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CHRISTIANITY    AND    HUMAN    RELATIONSHIPS

•very powerlessness. Where Christian wisdom has most
excelled all lands of wordly wisdom even in the conduct
,of mundane affaks has been in the cases 'where it has
relied on love, and that perhaps is why the lives of
saints seem more efficacious in history than the decrees
and the pontifical judgments of ecclesiastics.

The fundamental rule of Christian conduct is clear,
though it is surprising in some respects, and it strikes.
many people as paradoxical. We might say that the
mind does not take naturally to it at first—indeed it
. would appear that Christians themselves are too little
inclined to it if they have forms of material power upon
which they can rely instead. The rule is that we should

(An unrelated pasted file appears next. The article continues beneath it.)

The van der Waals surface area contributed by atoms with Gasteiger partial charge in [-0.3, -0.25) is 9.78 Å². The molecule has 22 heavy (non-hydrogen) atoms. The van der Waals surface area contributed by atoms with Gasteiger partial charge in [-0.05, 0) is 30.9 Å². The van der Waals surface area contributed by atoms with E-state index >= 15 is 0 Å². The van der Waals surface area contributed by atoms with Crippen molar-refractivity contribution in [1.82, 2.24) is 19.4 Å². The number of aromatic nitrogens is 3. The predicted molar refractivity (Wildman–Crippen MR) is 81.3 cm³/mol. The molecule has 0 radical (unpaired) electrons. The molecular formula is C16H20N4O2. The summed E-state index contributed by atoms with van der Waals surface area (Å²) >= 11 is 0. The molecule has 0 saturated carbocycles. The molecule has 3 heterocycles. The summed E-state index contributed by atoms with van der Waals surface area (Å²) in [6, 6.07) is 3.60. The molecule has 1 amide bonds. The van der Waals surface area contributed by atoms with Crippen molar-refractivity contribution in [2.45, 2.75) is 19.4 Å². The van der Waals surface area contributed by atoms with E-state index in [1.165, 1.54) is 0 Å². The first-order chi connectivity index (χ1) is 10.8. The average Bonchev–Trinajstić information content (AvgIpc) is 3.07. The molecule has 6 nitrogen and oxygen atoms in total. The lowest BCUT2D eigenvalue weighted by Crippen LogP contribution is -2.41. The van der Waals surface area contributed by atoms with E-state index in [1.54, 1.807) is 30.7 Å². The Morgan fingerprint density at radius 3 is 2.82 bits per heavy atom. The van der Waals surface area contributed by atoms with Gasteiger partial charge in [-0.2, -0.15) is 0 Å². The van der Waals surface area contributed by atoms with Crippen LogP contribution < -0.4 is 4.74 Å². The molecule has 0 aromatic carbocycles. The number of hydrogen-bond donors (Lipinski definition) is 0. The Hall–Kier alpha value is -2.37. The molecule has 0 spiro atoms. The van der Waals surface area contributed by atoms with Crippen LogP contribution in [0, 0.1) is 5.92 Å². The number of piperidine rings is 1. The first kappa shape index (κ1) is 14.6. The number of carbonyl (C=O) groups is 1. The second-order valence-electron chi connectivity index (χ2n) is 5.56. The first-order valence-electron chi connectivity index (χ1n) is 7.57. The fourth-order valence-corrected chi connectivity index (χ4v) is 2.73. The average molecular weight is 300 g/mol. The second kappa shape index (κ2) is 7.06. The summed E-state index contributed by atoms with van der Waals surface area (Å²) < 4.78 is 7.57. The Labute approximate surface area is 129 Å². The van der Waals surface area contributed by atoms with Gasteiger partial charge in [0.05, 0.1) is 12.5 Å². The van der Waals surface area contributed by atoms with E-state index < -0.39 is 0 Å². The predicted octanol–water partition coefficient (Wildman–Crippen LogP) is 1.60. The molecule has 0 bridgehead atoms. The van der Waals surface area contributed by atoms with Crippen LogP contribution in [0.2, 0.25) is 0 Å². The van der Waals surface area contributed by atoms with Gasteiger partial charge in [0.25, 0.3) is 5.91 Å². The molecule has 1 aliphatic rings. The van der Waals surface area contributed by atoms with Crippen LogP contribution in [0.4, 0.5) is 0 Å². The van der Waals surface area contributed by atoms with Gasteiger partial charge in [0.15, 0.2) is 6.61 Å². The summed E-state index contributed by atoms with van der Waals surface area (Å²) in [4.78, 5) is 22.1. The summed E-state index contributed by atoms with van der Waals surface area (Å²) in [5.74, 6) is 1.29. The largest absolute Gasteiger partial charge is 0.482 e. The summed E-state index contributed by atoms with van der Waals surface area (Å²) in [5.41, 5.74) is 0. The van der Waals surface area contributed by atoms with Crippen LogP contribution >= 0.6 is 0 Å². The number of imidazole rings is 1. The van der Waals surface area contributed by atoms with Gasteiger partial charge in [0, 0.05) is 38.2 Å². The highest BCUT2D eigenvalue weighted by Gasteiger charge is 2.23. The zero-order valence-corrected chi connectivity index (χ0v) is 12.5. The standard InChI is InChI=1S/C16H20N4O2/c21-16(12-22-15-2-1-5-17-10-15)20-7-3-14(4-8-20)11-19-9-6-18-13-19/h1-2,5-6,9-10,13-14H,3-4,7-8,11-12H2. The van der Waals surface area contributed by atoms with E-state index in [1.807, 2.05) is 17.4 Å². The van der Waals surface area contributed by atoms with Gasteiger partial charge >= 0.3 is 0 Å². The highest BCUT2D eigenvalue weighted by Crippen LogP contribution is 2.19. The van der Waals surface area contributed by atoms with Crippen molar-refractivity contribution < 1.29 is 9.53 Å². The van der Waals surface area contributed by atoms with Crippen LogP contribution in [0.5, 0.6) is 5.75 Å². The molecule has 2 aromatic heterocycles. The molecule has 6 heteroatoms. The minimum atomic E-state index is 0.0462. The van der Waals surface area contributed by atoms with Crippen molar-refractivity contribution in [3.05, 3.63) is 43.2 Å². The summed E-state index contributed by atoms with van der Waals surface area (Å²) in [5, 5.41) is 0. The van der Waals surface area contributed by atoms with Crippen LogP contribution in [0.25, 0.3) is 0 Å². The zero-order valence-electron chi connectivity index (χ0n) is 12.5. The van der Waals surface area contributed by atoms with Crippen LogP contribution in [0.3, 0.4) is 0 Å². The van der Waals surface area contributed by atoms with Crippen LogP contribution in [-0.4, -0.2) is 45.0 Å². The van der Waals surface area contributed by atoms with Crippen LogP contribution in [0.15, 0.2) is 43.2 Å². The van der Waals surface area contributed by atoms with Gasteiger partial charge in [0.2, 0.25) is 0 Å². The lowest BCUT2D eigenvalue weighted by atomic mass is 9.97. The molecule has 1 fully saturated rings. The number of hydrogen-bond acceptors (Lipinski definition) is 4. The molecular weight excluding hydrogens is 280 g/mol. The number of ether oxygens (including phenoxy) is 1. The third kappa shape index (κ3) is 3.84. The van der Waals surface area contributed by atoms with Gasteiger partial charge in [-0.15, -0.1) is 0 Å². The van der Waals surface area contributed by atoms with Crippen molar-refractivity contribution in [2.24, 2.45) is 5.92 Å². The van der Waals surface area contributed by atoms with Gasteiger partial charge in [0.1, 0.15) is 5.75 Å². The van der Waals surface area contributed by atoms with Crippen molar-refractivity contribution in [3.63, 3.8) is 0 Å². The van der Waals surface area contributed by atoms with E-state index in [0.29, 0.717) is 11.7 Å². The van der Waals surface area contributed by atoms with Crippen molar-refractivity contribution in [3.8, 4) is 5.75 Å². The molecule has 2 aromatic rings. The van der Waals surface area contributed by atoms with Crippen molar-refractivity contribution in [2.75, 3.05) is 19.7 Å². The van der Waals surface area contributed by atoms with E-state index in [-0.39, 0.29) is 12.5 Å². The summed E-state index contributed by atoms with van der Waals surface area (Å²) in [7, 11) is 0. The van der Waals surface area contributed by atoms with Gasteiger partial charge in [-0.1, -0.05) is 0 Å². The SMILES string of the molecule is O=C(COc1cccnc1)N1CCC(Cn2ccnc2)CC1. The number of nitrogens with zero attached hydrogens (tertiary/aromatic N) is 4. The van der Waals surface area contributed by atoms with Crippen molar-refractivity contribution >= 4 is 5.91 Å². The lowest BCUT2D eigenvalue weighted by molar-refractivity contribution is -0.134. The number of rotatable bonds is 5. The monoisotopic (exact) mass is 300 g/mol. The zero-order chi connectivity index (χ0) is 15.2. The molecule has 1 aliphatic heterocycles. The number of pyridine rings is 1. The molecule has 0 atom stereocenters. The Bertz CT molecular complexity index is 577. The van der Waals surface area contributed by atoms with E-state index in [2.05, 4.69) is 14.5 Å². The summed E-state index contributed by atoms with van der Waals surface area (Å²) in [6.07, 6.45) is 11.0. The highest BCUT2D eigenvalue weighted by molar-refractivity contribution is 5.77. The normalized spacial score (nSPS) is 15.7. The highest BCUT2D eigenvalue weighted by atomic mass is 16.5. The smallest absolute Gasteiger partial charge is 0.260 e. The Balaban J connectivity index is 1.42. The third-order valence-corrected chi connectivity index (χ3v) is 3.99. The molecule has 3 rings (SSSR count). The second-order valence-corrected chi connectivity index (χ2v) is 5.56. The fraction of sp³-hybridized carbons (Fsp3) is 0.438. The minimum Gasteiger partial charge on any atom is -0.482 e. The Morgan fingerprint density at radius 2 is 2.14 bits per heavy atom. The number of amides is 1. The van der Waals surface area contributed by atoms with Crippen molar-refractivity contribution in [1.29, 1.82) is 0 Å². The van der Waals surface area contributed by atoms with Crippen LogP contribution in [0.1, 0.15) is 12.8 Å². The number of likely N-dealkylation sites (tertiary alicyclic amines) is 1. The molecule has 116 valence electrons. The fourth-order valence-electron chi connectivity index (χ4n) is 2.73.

judge all men to be sinners but treat all men as born for
eternity. We are to love all men in spite of the fact
that they are sinners, partly because we know that we
are sinners ourselves. We are to love them even when
they go on sinning—for otherwise how could Christ
have loved us ? We are to love diem even if we have
to fight them—we have to love our enemies and never
treat them as subhuman or as children of the devil,
even if they treat others so; for otherwise how would
mankind ever be lifted above barbarism ? Much depends
on what we are trying to do with the world and for the
Christian it is not sufficient just to beat the sinner and
conquer him or score over him—the object is to win
him from his sins. Even if we have to fight him we
do not give up that hope, do not even cease to be sorry
for him somewhere or other—do not fight as the pagans
do, with an idea that the sinners can be destroyed or
that they can be rendered incapable of sinning any

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